24 July 2009

jamming: Derek Webb- Stockholm Syndrome

1. Opening Credits
2. Black Eye
3. Cobra Con

4. Freddie, Please
5. The Spirit v. The Kick Drum

6. What Matters More
7. The State
8. The Proverbial Gun
9. I Love/Hate You
10. Becoming a Slave
11. Jena & Jimmy
12. Heaven
13. What You Give Up to Get It
14. American Flag Umbrella

Derek’s newest foray into the world of electronic music comes as a slight departure from the Nashville rock of his last record (Ringing Bell) and the alternating protest folk-country (Mockingbird, She Must and Shall Go Free) and Wilco-inspired experimentation (I See Things Upside Down). It seems he will assassin down quite a new avenue with this new sound and reach a few ears not previously accessible, while loosing some interest in the dorm room, three-chord acoustic set. As far as sound goes, this little mockingbird must have been hanging close to Beck and Flaming Lips of late, as evidenced on the first two full tracks (Black Eye & Cobra Con). Spirit vs. Kick Drum christens the new Western holy trinity of Vending Machine, Jury of Peers, & Kickdrum, Amen, amidst a Cake-like bass line and what I can’t shake as a Primitive Radio Gods-like sample.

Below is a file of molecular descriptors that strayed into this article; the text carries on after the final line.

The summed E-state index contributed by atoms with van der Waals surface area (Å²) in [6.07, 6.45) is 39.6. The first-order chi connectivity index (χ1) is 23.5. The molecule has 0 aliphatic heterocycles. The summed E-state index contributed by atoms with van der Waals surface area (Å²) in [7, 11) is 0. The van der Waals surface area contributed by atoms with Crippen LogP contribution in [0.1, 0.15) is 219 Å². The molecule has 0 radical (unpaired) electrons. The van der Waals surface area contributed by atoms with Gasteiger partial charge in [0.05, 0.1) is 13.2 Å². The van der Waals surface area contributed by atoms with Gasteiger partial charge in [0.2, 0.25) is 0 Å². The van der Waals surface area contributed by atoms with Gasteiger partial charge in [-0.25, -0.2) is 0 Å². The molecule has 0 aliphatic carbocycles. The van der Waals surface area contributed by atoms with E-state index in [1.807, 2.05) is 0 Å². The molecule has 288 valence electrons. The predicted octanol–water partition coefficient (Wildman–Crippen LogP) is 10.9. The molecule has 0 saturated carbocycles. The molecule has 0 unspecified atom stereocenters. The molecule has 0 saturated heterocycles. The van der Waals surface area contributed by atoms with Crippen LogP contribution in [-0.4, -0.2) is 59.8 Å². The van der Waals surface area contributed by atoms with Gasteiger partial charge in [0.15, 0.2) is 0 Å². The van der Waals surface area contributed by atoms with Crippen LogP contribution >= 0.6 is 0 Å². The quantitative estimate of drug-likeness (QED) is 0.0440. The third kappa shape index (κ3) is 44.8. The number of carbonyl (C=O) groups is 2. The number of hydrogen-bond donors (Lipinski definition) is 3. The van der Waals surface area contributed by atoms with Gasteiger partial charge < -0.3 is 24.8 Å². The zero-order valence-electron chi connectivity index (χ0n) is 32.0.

Besides the mere (but, at times, delightful) aesthetics, there seems to be quite enough content on the record to embrace, alienate, or at best spark conversation. The show-stopper (and perhaps album ban-er) is the track that asks, “What Matters More? With a Campolo-esque use of sh*t in one verse, this track has generated the expected outrage of squeamish listeners. Scandalous for Christian radio stations that claim family friendliness before cruciform truth, but I digress. The territory being explored by Webb on sexuality and prejudice is intriguing if a listener can suspend the very judgment lampooned (a la Freddy Please- about the pastor of the sectarian Baptist church in the Midwest). A firsthand example of this, is a conversation I had with a friend and classmate recently. She admitted her usual liberal bias and advocacy of LBGT groups. While some of the sting of this song (for Fundamentalists) could be welcomed with a nod of approval and a fist pump by someone like her, she reacted rather differently. She confided, “Yeah it made me really consider what really matters more to me? Do I place so much emphasis on my advocacy that I am just as guilty of forgetting about other injustices, perhaps more major and globally relevant?”

While you may tire of Derek’s shtick of polemic and relishing of the role of provocateur, when you stop and honestly assess his content, artistry, and ingenuity, you have to come away both unsettled and excited. It’s crazy some times how such disorienting good news, some might even say gospel, may have an Explicit Lyrics label.

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